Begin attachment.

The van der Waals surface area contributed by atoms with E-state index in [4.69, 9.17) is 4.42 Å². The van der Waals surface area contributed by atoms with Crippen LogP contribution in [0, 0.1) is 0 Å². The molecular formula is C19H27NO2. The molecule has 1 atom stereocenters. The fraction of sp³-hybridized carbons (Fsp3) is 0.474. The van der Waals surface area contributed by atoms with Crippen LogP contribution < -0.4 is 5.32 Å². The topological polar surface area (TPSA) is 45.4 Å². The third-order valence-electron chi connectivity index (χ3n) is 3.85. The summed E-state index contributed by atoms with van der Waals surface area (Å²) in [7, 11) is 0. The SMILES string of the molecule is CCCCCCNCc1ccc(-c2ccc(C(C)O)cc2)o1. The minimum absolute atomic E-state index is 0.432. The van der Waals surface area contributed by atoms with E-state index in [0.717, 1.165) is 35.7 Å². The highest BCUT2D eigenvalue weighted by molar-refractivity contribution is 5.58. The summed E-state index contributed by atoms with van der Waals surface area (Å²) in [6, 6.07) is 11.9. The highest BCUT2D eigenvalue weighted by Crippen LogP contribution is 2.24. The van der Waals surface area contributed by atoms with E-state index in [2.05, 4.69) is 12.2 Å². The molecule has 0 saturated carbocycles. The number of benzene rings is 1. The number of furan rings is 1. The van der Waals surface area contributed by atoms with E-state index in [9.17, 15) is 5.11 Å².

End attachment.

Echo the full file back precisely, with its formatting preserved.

The van der Waals surface area contributed by atoms with E-state index in [4.69, 9.17) is 4.42 Å². The van der Waals surface area contributed by atoms with Crippen LogP contribution in [0, 0.1) is 0 Å². The molecular formula is C19H27NO2. The molecule has 1 atom stereocenters. The fraction of sp³-hybridized carbons (Fsp3) is 0.474. The van der Waals surface area contributed by atoms with Crippen LogP contribution < -0.4 is 5.32 Å². The topological polar surface area (TPSA) is 45.4 Å². The third-order valence-electron chi connectivity index (χ3n) is 3.85. The summed E-state index contributed by atoms with van der Waals surface area (Å²) in [7, 11) is 0. The SMILES string of the molecule is CCCCCCNCc1ccc(-c2ccc(C(C)O)cc2)o1. The minimum absolute atomic E-state index is 0.432. The van der Waals surface area contributed by atoms with E-state index in [0.717, 1.165) is 35.7 Å². The highest BCUT2D eigenvalue weighted by molar-refractivity contribution is 5.58. The summed E-state index contributed by atoms with van der Waals surface area (Å²) in [6, 6.07) is 11.9. The highest BCUT2D eigenvalue weighted by Crippen LogP contribution is 2.24. The van der Waals surface area contributed by atoms with E-state index in [2.05, 4.69) is 12.2 Å². The molecule has 0 saturated carbocycles. The number of benzene rings is 1. The number of furan rings is 1. The van der Waals surface area contributed by atoms with E-state index in [9.17, 15) is 5.11 Å².